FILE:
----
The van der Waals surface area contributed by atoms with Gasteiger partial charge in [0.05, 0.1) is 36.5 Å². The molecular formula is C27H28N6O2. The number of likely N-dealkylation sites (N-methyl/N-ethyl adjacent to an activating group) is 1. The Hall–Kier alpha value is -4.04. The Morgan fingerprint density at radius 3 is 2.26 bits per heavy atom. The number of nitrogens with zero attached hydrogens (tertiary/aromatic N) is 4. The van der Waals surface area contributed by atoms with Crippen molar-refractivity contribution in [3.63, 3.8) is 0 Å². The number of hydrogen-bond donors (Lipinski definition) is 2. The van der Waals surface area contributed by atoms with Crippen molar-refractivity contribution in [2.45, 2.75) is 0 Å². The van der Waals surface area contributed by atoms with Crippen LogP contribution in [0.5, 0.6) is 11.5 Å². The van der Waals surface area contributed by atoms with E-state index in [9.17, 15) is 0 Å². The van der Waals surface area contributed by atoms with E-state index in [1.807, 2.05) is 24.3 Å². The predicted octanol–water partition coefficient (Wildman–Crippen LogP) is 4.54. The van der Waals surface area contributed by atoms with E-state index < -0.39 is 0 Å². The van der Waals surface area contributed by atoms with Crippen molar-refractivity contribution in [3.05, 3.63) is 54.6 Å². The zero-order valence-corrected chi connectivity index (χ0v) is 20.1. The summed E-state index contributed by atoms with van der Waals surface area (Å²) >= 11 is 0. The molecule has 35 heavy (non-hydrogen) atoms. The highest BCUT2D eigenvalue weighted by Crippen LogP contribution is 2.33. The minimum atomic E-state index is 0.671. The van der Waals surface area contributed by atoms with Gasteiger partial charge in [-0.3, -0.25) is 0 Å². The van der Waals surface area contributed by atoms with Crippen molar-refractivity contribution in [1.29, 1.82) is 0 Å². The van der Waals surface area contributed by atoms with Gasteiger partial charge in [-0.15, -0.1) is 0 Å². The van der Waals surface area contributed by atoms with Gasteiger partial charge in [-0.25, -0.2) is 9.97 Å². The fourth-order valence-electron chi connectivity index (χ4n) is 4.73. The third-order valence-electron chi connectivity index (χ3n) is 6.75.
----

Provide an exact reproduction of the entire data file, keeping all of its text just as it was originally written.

The van der Waals surface area contributed by atoms with Gasteiger partial charge in [0.05, 0.1) is 36.5 Å². The molecular formula is C27H28N6O2. The number of likely N-dealkylation sites (N-methyl/N-ethyl adjacent to an activating group) is 1. The Hall–Kier alpha value is -4.04. The Morgan fingerprint density at radius 3 is 2.26 bits per heavy atom. The number of nitrogens with zero attached hydrogens (tertiary/aromatic N) is 4. The van der Waals surface area contributed by atoms with Crippen molar-refractivity contribution in [3.63, 3.8) is 0 Å². The number of hydrogen-bond donors (Lipinski definition) is 2. The van der Waals surface area contributed by atoms with Crippen molar-refractivity contribution in [2.45, 2.75) is 0 Å². The van der Waals surface area contributed by atoms with Crippen LogP contribution in [0.5, 0.6) is 11.5 Å². The van der Waals surface area contributed by atoms with E-state index in [9.17, 15) is 0 Å². The van der Waals surface area contributed by atoms with E-state index in [1.807, 2.05) is 24.3 Å². The predicted octanol–water partition coefficient (Wildman–Crippen LogP) is 4.54. The van der Waals surface area contributed by atoms with E-state index < -0.39 is 0 Å². The van der Waals surface area contributed by atoms with Crippen molar-refractivity contribution in [3.05, 3.63) is 54.6 Å². The zero-order valence-corrected chi connectivity index (χ0v) is 20.1. The summed E-state index contributed by atoms with van der Waals surface area (Å²) >= 11 is 0. The molecule has 35 heavy (non-hydrogen) atoms. The highest BCUT2D eigenvalue weighted by Crippen LogP contribution is 2.33. The minimum atomic E-state index is 0.671. The van der Waals surface area contributed by atoms with Gasteiger partial charge in [-0.3, -0.25) is 0 Å². The van der Waals surface area contributed by atoms with Crippen molar-refractivity contribution in [1.29, 1.82) is 0 Å². The van der Waals surface area contributed by atoms with Gasteiger partial charge in [-0.15, -0.1) is 0 Å². The van der Waals surface area contributed by atoms with Gasteiger partial charge in [-0.25, -0.2) is 9.97 Å². The fourth-order valence-electron chi connectivity index (χ4n) is 4.73. The third-order valence-electron chi connectivity index (χ3n) is 6.75.